#89 (tie). February 1 – “Almost Everything That Could Go Wrong Did”
Score: 3.9

The New York Times delved into the botched Yemen raid, concluding, “almost everything that could go wrong did.” A Reuters dispatch captured complaints of Trump’s decision-making process from anonymous “military officials” who said Trump “approved his first covert counterterrorism operation without sufficient intelligence, ground support or adequate backup preparations.” Trump opined on Fredrick Douglass during a Black History Month event, calling him “an example of somebody who’s done an amazing job and he’s being recognized more and more, I noticed.” A leaked transcript of a call with Mexican President Enrique Peña Nieto suggested Trump threatened military action: “You have a bunch of bad hombres down there … I just might send [our military] down to take care of it." (The White House and the Mexican government disputed the characterization that Trump was threatening.)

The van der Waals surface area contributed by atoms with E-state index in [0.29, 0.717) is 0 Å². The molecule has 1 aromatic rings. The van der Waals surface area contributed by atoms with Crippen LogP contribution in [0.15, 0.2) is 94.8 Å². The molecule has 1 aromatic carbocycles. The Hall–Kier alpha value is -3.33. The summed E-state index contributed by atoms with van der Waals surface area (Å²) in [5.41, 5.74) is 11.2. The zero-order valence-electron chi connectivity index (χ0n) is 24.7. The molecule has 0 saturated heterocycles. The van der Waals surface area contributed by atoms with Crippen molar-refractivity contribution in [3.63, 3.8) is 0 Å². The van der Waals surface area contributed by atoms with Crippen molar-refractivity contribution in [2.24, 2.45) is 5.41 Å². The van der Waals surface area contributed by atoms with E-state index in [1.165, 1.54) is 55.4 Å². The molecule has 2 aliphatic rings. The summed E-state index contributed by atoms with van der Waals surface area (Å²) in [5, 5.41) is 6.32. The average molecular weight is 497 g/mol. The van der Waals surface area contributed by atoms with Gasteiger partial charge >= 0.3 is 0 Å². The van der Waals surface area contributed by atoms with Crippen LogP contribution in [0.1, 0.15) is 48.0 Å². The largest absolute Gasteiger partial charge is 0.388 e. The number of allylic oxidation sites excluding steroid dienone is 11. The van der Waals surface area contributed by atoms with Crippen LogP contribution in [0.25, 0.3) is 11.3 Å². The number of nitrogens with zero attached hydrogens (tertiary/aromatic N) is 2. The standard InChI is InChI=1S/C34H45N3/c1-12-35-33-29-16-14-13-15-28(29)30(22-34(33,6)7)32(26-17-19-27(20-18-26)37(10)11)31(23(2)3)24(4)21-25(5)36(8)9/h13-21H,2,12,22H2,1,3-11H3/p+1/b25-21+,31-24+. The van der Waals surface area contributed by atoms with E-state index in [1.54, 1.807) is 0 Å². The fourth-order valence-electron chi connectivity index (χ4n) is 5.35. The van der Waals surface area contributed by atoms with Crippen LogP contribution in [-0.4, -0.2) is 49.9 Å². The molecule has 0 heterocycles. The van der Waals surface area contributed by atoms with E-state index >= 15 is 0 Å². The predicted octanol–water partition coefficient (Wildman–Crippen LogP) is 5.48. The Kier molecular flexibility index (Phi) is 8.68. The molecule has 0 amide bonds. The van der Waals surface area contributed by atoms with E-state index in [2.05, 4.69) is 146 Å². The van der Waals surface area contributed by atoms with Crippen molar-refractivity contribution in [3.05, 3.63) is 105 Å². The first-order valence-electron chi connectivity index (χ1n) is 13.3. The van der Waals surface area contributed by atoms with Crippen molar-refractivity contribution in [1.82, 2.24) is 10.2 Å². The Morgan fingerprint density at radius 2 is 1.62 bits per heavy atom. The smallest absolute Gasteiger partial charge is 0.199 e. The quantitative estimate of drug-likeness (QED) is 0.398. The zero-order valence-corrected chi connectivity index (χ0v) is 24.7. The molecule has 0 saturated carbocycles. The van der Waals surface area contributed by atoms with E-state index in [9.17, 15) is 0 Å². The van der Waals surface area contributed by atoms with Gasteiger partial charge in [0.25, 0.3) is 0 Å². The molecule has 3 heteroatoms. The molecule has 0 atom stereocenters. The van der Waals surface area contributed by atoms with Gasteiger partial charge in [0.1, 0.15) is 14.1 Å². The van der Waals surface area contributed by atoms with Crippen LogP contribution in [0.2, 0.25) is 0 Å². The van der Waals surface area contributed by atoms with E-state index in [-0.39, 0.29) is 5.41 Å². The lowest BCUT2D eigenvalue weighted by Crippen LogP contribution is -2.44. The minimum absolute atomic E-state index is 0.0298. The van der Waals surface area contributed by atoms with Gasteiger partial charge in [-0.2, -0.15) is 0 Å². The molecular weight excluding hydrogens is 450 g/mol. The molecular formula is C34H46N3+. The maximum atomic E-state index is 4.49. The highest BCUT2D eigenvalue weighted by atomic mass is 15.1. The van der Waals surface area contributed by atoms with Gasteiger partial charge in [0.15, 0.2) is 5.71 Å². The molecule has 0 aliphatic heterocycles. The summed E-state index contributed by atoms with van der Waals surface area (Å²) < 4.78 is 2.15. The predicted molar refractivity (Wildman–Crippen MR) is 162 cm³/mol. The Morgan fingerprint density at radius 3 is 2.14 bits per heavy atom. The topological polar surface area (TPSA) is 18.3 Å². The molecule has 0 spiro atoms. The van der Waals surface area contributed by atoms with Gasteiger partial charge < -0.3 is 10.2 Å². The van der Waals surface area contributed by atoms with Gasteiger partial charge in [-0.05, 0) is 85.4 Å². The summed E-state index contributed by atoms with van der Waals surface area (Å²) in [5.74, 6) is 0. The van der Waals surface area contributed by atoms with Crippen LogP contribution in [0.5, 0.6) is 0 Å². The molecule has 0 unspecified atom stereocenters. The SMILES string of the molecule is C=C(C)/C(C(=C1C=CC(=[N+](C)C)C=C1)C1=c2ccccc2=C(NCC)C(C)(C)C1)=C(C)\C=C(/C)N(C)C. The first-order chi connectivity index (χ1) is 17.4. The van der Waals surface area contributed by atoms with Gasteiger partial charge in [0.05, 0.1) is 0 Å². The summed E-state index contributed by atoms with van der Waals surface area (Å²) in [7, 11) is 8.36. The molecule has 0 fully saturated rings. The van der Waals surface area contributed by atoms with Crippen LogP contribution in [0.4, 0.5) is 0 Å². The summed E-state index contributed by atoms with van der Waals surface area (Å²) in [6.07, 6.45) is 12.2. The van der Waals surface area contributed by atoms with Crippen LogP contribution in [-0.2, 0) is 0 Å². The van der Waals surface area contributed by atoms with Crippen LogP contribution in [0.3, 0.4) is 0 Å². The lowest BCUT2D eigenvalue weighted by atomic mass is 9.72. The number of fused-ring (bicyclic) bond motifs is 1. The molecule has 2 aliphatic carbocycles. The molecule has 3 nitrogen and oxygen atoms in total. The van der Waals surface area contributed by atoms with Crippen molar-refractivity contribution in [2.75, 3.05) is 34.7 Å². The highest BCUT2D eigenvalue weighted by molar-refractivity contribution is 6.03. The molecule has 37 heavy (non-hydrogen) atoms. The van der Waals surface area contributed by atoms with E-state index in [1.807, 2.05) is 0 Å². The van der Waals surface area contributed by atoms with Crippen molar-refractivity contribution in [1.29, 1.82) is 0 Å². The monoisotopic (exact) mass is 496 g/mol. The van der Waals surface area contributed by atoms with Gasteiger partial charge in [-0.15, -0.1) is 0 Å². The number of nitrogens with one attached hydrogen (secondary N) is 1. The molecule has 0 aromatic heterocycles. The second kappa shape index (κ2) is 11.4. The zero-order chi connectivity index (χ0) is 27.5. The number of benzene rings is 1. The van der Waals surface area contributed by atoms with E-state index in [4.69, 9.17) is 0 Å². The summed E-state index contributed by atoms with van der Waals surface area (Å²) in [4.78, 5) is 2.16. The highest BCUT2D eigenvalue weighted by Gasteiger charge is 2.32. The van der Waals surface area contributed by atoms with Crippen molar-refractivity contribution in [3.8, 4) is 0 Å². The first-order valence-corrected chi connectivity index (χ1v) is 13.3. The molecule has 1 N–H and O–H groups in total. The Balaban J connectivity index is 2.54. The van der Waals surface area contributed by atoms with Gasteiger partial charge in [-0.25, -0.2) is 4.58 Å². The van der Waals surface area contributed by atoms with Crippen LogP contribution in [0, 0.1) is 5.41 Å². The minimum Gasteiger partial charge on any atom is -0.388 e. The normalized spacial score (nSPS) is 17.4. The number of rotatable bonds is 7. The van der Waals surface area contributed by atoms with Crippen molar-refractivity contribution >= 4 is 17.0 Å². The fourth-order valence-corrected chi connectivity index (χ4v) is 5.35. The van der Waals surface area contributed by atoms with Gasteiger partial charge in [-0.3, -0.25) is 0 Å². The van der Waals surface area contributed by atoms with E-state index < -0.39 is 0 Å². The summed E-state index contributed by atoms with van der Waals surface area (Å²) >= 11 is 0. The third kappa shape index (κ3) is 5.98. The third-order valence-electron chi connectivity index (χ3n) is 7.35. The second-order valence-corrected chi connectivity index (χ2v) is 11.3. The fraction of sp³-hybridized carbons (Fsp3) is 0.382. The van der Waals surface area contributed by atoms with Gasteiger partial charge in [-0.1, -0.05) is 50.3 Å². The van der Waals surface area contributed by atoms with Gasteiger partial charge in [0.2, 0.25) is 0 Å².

Trump had 24 days with a score between 5.1 and 5.3.

Tied for #11 (Score: 5.3)

January 23: Trump junked the Trans-Pacific Partnership and stopped funding for international family planning services that offer or promote abortions. His CIA director was confirmed. And he complained to members of Congress about nonexistent illegal votes for Hillary Clinton.

January 25: Trump signed executive orders that launched his crackdown on illegal immigration and construction of the southern border wall. He also approved the fateful counterterror raid in Yemen.

February 18: Trump held a rally in Melbourne, Florida, and played golf. He confused everyone by wrongly suggesting a terrorist attack happened the previous night in Sweden.